1. British study suggests foetuses respond to face-like patterns
34-week-old foetuses have been found to respond to a pattern of lights that resembled a human face than on the same lights configured to look nothing like a face.
The new research by a team at Lancaster University suggests that foetuses have the ability to discern faces when they are still in the womb.
Previous studies have shown that foetuses in the third trimester are able to see red light. Therefore, the researchers used three dots of red light and arranged them in an upside-down triangle ̶ two bright red dots next to each other at the top and one at the bottom, oriented like two eyes and a mouth.
It was found that foetuses seemed to turn towards and follow the red dots more frequently and longer than they did when the lights were flipped upside down, not looking like a face.
The results need to be confirmed by follow-up experiments but experts not involved in the experiment say the findings are a significant advance in understanding early human sight development and provide some insight if the brain has the ability to integrate information across senses very early on, prior to birth.
2. Implanting pig cells into brains to slow down Parkinson's Disease
Living Cell Technologies in Auckland, New Zealand, has been developing a treatment for Parkinson's disease, using cells from the choroid plexus in pigs. The brain structure produces a concoction of growth factors and signalling molecules known to help keep nerve cells healthy.
The company harvested cells from the brain structure, placed them in a porous coating of alginate and implanted it into the brains of people who were suffering from early stages of Parkinson's Disease.
Each capsule is half a millimetre wide and contains around 1,000 pig cells. In the first small trial, four people had 40 capsules implanted in one side of the brain.
An average improvement among these people of 14 points, measured against a 199-point scale of symptom severity ̶ which gauges things such as how well people can walk and cut up their food ̶ was recorded. The improvements were maintained over a long period of 18 months.
The company is carrying out larger trials with up to 120 capsules implanted in both sides of the brains. The results are due in November.
3. Aspirin can lower breast cancer risk, study suggests
A long-term use of low-dose aspirin can lower breast cancer risk for women with diabetes, researchers from Chung Shan Medical University in Taichung, Taiwan, suggest.
The team identified 148,739 women who had been diagnosed with diabetes, from the National Health Insurance Research Database in Taiwan. Over 14 years of follow-up, the researchers assessed the incidence of breast cancer among women who were consuming a daily low-dose of aspirin ̶ 75 to 165 milligrams per day.
They were found to have an 18% lower risk of breast cancer over 14 years, compared to the women who did not take low-dose aspirin every day.
At a high cumulative dose of aspirin over 14 years ̶ defined as at least 88,900 milligrammes ̶ the women had a 47% reduced breast cancer risk. The findings remain after taking into account other possible confounding factors such as the age of participants and the presence of other illnesses. However, the precise mechanisms behind the association are unclear.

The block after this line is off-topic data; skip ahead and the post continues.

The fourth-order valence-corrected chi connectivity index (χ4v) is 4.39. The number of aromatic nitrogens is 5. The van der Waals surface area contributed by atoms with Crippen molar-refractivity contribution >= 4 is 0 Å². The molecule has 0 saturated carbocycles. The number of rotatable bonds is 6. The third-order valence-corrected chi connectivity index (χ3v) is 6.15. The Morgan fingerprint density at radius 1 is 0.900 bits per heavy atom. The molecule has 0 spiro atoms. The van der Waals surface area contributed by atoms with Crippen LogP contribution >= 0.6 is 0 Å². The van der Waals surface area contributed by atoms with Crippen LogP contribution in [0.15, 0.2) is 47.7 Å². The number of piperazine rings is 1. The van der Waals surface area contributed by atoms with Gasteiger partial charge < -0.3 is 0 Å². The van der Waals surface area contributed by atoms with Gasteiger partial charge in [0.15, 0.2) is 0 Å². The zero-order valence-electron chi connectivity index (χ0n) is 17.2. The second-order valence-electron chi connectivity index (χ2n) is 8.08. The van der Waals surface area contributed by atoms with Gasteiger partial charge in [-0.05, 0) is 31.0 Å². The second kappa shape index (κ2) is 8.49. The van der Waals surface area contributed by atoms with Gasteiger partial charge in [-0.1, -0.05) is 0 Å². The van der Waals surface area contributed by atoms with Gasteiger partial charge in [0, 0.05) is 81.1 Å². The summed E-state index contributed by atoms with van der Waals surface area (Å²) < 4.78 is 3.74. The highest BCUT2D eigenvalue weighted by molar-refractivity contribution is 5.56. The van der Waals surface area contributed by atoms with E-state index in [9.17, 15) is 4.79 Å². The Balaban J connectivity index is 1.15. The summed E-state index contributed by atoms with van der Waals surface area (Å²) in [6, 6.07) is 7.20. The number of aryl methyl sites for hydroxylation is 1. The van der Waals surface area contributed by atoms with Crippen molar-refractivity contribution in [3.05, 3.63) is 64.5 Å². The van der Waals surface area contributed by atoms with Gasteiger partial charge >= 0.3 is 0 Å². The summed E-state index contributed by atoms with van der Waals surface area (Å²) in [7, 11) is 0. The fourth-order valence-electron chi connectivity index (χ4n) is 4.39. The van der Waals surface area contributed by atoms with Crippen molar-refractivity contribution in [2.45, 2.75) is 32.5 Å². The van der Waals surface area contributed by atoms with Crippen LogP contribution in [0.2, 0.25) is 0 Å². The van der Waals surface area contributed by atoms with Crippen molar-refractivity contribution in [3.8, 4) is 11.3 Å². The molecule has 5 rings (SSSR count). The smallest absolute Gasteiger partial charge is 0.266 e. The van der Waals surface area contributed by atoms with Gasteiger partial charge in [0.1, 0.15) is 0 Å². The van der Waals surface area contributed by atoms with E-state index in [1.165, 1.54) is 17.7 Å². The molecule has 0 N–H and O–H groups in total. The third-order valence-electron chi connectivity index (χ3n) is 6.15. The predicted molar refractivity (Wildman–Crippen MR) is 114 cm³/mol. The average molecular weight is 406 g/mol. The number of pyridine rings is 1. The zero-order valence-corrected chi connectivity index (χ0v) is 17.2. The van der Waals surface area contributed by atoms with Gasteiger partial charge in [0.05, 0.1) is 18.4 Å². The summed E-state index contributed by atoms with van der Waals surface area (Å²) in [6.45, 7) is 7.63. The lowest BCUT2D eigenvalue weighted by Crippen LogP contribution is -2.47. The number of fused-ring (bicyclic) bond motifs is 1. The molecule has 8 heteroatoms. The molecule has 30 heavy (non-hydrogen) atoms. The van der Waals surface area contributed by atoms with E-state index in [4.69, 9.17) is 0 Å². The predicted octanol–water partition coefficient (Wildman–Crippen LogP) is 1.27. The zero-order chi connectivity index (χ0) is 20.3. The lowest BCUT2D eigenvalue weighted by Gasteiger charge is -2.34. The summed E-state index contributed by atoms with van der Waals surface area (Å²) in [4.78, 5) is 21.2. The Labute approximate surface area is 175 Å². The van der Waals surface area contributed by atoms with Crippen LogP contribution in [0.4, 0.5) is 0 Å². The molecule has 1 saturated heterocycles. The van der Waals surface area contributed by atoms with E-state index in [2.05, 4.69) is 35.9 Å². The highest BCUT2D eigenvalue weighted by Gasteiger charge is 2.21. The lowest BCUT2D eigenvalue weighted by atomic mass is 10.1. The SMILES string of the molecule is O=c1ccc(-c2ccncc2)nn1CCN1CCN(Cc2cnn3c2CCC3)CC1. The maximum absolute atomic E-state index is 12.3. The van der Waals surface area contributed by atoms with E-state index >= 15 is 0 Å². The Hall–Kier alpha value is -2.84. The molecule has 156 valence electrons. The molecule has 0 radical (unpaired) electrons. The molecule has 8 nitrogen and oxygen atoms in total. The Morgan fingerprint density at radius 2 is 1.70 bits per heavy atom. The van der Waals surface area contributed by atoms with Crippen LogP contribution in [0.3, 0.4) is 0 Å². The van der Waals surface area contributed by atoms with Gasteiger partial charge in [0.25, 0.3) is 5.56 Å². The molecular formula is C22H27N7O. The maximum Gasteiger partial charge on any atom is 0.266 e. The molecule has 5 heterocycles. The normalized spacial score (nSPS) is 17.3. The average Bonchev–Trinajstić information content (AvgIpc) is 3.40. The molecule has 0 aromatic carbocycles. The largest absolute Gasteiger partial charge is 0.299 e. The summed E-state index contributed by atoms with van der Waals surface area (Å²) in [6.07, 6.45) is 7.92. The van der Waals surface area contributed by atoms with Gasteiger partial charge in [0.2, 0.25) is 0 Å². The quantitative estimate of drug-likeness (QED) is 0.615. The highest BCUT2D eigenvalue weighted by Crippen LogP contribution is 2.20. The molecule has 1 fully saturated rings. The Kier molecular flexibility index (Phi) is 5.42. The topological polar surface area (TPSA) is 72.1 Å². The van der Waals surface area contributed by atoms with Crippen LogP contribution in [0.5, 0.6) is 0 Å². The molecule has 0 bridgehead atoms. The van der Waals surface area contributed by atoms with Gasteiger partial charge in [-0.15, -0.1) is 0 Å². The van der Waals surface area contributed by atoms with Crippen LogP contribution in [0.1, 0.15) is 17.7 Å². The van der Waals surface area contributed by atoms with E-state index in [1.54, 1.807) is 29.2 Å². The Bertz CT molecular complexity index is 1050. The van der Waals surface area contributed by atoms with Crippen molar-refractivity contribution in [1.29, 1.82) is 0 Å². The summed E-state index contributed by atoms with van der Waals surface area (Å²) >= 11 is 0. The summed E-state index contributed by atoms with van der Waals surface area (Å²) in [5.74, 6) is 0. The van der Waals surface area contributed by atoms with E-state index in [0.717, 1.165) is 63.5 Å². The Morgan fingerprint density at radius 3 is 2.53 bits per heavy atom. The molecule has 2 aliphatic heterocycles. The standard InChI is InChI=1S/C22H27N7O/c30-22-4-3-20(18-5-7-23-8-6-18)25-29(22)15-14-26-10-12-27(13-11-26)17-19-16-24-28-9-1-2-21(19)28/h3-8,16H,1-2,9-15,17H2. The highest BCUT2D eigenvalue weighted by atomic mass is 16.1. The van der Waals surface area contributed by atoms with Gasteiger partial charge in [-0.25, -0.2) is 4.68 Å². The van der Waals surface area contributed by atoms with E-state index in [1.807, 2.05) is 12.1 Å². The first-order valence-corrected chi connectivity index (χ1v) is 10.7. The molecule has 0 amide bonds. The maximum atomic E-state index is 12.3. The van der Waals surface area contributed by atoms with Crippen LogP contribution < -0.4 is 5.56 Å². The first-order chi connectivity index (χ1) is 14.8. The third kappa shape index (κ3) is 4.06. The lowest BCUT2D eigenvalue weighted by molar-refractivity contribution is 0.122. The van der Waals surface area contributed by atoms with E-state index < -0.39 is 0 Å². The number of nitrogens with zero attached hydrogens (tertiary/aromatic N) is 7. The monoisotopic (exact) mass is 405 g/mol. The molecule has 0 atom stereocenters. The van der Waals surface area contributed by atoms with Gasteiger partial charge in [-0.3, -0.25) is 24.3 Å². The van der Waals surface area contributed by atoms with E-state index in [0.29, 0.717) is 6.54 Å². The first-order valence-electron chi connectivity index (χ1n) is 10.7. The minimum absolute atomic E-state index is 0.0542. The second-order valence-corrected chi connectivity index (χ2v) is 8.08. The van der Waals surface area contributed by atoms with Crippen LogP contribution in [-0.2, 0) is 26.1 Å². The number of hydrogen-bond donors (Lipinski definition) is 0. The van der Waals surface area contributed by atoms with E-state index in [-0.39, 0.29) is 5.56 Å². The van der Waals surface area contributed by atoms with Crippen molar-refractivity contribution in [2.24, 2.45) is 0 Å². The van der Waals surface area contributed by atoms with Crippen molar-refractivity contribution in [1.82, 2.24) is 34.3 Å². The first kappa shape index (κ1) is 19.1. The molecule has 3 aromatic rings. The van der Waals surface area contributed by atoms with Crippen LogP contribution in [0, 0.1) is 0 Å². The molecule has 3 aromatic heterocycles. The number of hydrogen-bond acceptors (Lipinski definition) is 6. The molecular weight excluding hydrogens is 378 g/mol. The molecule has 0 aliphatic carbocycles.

4. NHS launches world's first trial of 3D printed bionic hands for children
The NHS has launched the world's first trial of 3D printed bionic hands for children. The new type of prosthesis has been designed to be produced at a fraction of a cost of current models.
Bristol-based firm Open Bionics is working in collaboration with the NHS to treat 10 children at a local hospital during the six-month trial. The hands cost £5,000, and utilises cutting-edge 3D scanning and printing techniques, cutting down manufacturing time to a day and ensures a good fit for the children.
The hand is made up of four separate parts, custom-built to fit the patient using scans for their body. Sensors are attached to the skin to detect the user's muscle movements to control the hand and open and close the fingers.
There is also a royalty-free agreement between Disney and the company that allows the devices to be based off characters from Iron Man, Frozen and Star Wars.
If the trial succeeds, the team will be able to apply for a grant of £1 million to offer the product at NHS clinics across the country.
5. Photosynthetic bacteria may reduce heart damage during heart attack
Photosynthetic bacteria could be the answer to reducing heart damage during a heart attack, a new study in rats reveals. When freshwater cyanobacterium Synechococcus elongatus was injected into rats' hearts which were starved of oxygen for 60 minutes and had a light shone on it to induce photosynthesis – less heart damage was seen 24 hours later. Improved heart function was also seen four weeks later.
In a different test, the researchers found that performing the therapy in the light resulted in almost a 30% increase in cardiac output compared to performing it in the dark. The injection also did not set off an immune response in rats.
This would provide alternate ways to get oxygen to heart muscle when blood flow is obstructed during a heart attack. However, if such a technique were to be used on humans, it would have to be modified to be less invasive and a way to shine light on the bacteria without exposing the heart needs to be devised. MIMS
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